Parliament is back in session and despite the “sound and fury” emanating from Parliament Hill, in a very short period of time Canada needs to address a number of issues that are percolating on the public policy back burner but will increasingly demand our attention as soon as the demographic bulge inches closer to “old age” and the new digital and global economy exercises its full impact on the work force.
Despite increasingly strident warnings from two former secretaries to the cabinet, Kevin Lynch and Alex Himelfarb, and countless other policy advisors and commentators, too little progress has been made in Canada on addressing our fundamental challenges. In no particular order, they include maintaining our standard of living in light of global competition, adjusting to the decline of our manufacturing sector, managing the work force transformation to a digital economy, maintaining a viable health care system, and constraining public expenditures.
While it is not easy to decide where to start working on such a daunting list of challenges, a good place might be with our educational system since human capital in one way or another has an impact on every one of these policy areas. In the last several months, the recently disbanded Canadian Council on Learning (CCL) has issued two very important reports that look at the learning challenges facing Canada from two different perspectives – literacy and post secondary education. Neither report is positive. For example, Paul Cappon, the president of CCL, noted that “the number of adults living with low literacy will increase by more than three million to 15 million within one generation.”
With regard to post secondary education, the CCL observed that the average debt for a university graduate more than doubled in the past decade. By 2009, “the average debt for university graduates was $26,680, while the average for college graduates was $13,600.” While increased student debt itself is not necessarily a bad development if it results in higher quality teaching and easier access to the workforce, it is important that debt does not lower participation rates and discourage those who have few financial resources at their disposal.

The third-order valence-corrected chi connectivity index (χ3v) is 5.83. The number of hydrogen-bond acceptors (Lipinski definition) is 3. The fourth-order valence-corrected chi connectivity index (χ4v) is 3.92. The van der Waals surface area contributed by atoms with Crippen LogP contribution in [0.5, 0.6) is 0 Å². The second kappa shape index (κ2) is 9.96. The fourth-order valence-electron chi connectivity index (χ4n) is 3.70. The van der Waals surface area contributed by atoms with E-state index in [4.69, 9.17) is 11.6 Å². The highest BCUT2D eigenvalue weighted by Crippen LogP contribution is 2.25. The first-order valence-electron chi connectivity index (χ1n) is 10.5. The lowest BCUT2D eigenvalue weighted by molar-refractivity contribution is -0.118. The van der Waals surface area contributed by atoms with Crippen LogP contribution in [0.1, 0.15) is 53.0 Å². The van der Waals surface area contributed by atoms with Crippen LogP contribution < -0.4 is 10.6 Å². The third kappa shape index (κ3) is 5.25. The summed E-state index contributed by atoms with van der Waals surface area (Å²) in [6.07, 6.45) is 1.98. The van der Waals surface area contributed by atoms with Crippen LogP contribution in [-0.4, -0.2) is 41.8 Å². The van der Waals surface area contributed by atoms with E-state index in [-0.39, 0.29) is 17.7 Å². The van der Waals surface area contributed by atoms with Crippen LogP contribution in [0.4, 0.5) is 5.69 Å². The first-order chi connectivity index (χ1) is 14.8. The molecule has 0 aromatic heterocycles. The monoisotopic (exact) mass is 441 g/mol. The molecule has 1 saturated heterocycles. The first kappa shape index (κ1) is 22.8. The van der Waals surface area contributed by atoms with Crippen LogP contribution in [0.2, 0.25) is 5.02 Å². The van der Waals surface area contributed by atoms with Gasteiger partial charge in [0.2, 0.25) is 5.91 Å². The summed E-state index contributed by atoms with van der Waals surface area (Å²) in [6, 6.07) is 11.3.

These are important findings because literacy and post-secondary education are the building blocks for our future economy. All of the previously mentioned challenges for the country need a literate and well-educated population; they are the foundational skills that will be required in a successful 21st century nation.
So, what is Parliament doing about it? Recently, the CCL hosted a literacy seminar on Parliament Hill that was attended by two-dozen of the 308 Members of Parliament. This is a good start but it also suggests that parliamentarians are hardly seized with the importance of these issues.
To move these urgent policy concerns along the decision-making continuum, there are at least two things that could be done in the short-term that might help bring these to the policy fore.
First, there is a need to explore ways for the federal government to use its convening powers to facilitate discussions with the provinces about literacy and post-secondary training that would seek out novel solutions and best practices.
Second, as an indication of the federal government’s commitment to remedying the problems raised by the CCL, it should also consider mounting a serious national effort to focus on underperforming youth. The warning signs are everywhere: 58% of on-reserve Aboriginal youth have less than a high school diploma; more than 40% of Quebec’s francophone young males are high school dropouts; and the average earnings for Canadian-born workers are 50% higher than for young recent immigrants. These three segments of our population are disproportionately at risk because of poor formal education.
In the final analysis, collectively they will be a huge burden on the nation if nothing is done to remedy the situation. In fact, the social and economic costs of our underperforming youth are more than likely to significantly exceed the dollar value of the current infrastructure program that Minister Flaherty so proudly extolled at his Canadian Club speech on September 21. It is time for a different kind of action plan.
David Zussman holds the Jarislowsky Chair in Public Sector Management in the Graduate School of Public and International Affairs at the University of Ottawa (firstname.lastname@example.org).